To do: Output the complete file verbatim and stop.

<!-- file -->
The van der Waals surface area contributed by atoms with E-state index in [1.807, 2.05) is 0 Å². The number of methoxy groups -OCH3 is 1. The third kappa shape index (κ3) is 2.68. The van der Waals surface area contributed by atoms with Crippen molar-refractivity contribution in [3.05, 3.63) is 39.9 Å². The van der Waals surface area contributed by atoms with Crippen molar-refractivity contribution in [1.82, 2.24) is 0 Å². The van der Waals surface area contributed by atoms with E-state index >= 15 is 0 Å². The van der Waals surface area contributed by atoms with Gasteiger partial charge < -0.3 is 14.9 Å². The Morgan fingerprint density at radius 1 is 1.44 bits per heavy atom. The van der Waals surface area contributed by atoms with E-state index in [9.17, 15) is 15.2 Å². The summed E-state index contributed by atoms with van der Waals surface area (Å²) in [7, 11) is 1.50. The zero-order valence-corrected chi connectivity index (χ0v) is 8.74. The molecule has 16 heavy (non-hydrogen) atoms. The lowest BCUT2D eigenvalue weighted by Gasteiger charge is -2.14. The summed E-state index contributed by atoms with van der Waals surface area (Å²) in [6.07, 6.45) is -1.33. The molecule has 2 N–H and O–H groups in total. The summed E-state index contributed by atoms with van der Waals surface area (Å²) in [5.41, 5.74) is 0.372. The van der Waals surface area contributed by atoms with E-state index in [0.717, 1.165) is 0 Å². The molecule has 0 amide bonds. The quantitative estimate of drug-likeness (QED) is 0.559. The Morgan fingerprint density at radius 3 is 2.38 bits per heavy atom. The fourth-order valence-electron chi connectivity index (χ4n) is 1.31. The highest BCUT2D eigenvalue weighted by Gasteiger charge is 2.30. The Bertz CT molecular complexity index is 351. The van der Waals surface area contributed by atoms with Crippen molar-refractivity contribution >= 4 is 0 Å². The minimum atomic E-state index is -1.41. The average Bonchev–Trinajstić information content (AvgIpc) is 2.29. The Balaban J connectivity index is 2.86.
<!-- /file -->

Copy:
The van der Waals surface area contributed by atoms with E-state index in [1.807, 2.05) is 0 Å². The number of methoxy groups -OCH3 is 1. The third kappa shape index (κ3) is 2.68. The van der Waals surface area contributed by atoms with Crippen molar-refractivity contribution in [3.05, 3.63) is 39.9 Å². The van der Waals surface area contributed by atoms with Crippen molar-refractivity contribution in [1.82, 2.24) is 0 Å². The van der Waals surface area contributed by atoms with E-state index >= 15 is 0 Å². The van der Waals surface area contributed by atoms with Gasteiger partial charge < -0.3 is 14.9 Å². The Morgan fingerprint density at radius 1 is 1.44 bits per heavy atom. The van der Waals surface area contributed by atoms with E-state index in [9.17, 15) is 15.2 Å². The summed E-state index contributed by atoms with van der Waals surface area (Å²) in [7, 11) is 1.50. The zero-order valence-corrected chi connectivity index (χ0v) is 8.74. The molecule has 16 heavy (non-hydrogen) atoms. The lowest BCUT2D eigenvalue weighted by Gasteiger charge is -2.14. The summed E-state index contributed by atoms with van der Waals surface area (Å²) in [6.07, 6.45) is -1.33. The molecule has 2 N–H and O–H groups in total. The summed E-state index contributed by atoms with van der Waals surface area (Å²) in [5.41, 5.74) is 0.372. The van der Waals surface area contributed by atoms with E-state index in [0.717, 1.165) is 0 Å². The molecule has 0 amide bonds. The quantitative estimate of drug-likeness (QED) is 0.559. The Morgan fingerprint density at radius 3 is 2.38 bits per heavy atom. The fourth-order valence-electron chi connectivity index (χ4n) is 1.31. The highest BCUT2D eigenvalue weighted by Gasteiger charge is 2.30. The Bertz CT molecular complexity index is 351. The van der Waals surface area contributed by atoms with Crippen molar-refractivity contribution >= 4 is 0 Å². The minimum atomic E-state index is -1.41. The average Bonchev–Trinajstić information content (AvgIpc) is 2.29. The Balaban J connectivity index is 2.86.